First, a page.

It’s more than ingredients that go into a recipe.
In Chicago composer Shawn E. Okpebholo’s new opera, The Cook-Off, we follow three different chefs, each vying for cooking show glory — and $100K — by tackling the classically American dish macaroni and cheese. But like the contestants themselves, the story behind mac and cheese is not quite as clear-cut as the show’s bombastic host, Kenny Kincaid, might have us believe. Through music and food, we delve into hidden histories, both personal and culinary.
The comic chamber opera comes from Okpebholo and Pulitzer and Grammy-winning librettist Mark Campbell. It’s Okpebholo’s first foray into opera, and it was created under the auspices of Chicago Opera Theater’s Vanguard Initiative, a multi-year residency for emerging opera composers. Through Okpebholo and Campbell, The Cook-Off takes a fresh and appetizing approach — after all, the composer reflects, “I don’t know if [a cooking show] has ever been done in an opera.”
WFMT spoke with Shawn E. Okpebholo about The Cook-Off ahead of its concert premiere on May 11.
WFMT: How did you land on this subject? And what’s the significance of mac and cheese?
Shawn E. Okpebholo: When I was starting the piece, I had just finished several pieces that dealt with Black pain. Slavery, police brutality against unarmed Black men and women. I was like, “I need to do something different.”
There’s this Netflix show called High on the Hog [a documentary series about the influence of Black cuisine on American culture], and the third episode talks about Thomas Jefferson’s slave, James Hemings, who has finally been credited with bringing the mac and cheese to our shores. Hemings was a French-trained chef. I don’t remember all of the particulars, but the gist is that Jefferson said, “I will give you your freedom if you teach your brother how to cook like you.”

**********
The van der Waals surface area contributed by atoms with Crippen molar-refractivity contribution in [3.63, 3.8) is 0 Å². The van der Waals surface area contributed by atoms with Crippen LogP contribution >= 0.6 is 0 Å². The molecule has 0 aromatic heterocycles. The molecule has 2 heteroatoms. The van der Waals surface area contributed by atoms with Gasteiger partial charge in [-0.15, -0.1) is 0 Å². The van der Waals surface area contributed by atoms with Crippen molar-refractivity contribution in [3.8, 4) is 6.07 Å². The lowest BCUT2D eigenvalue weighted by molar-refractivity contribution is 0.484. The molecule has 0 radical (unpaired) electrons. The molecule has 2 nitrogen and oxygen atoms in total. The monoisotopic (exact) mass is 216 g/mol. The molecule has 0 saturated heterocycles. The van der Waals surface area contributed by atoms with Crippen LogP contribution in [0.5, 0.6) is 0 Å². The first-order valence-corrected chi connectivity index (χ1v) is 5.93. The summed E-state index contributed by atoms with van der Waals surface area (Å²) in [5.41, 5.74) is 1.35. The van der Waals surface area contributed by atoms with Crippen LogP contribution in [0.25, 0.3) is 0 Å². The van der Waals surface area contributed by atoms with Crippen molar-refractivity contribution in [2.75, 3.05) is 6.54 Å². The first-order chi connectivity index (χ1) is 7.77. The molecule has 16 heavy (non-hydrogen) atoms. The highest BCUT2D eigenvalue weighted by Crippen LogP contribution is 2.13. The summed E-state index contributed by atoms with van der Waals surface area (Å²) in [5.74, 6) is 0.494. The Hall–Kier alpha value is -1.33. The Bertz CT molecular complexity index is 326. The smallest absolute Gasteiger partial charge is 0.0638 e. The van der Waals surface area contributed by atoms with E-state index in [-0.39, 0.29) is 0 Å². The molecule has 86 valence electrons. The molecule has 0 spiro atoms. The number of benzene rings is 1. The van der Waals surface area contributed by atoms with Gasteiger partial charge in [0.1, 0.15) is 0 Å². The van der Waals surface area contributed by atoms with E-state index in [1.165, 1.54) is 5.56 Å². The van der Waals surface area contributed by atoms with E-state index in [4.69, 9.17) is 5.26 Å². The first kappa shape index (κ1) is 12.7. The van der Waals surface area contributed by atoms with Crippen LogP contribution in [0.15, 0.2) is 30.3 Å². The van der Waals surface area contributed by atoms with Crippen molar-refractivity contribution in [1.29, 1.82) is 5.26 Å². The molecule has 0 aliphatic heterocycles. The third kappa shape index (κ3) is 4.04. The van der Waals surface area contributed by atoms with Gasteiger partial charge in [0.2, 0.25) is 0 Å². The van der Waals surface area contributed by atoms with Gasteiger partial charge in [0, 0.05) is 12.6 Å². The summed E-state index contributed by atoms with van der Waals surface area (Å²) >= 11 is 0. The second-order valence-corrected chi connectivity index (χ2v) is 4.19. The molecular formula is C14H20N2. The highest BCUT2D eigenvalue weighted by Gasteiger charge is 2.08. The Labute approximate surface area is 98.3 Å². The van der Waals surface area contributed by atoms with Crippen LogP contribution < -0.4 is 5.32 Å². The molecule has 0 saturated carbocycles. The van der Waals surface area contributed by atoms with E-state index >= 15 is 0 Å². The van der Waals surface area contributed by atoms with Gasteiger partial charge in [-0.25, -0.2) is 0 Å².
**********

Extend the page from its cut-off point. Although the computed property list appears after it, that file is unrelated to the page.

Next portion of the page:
I initially thought the story of James Hemings could be the opera, but that idea was spun into the direction we ended up taking. I’m a foodie. And I’m from Kentucky, so I was drawn to this connection to the South. So, I just came to the brilliant librettist Mark Campbell with a list of things I was interested in, and he came up with this idea.
WFMT: How did you and Mark Campbell represent the characters’ different backgrounds through music and through words?
Okpebholo: Mark was able to create a story and narrative where the characters have very unique qualities and flaws and stories. So, once I was able to fully connect with these characters, it allowed for me to write music that evokes them. I try to give musical personalities to each of these characters.
WFMT: What similarities are there in the role music and food can play in broadening our understandings of people’s stories and backgrounds?
Okpebholo: I’m going to say something kind of hyperbolic. Everyone loves music. Different types of music — not everyone loves classical or country or rap, or whatever. But who doesn’t like music?
And who doesn’t like food? You may not like a particular type of food, but most of us love food. And as an American, who doesn’t like mac and cheese, right!?
Music is powerful. It can make you cry. It can make you laugh. It can make you mad. It’s pretty magical. There are times when you will hear something that will make you weep! Music has a way to evoke certain emotions, and it can also drive narrative, too. It’s the perfect medium to tell a story. I think that’s what opera is, stories that people can connect to.
Chicago Opera Theater presents the concert premiere of The Cook-Off, with music by Shawn E. Okpebholo and a libretto by Mark Campbell on Thursday, May 11, at the Athenaeum Center. For ticketing and information, visit chicagooperatheater.org. This interview has been lightly edited for clarity.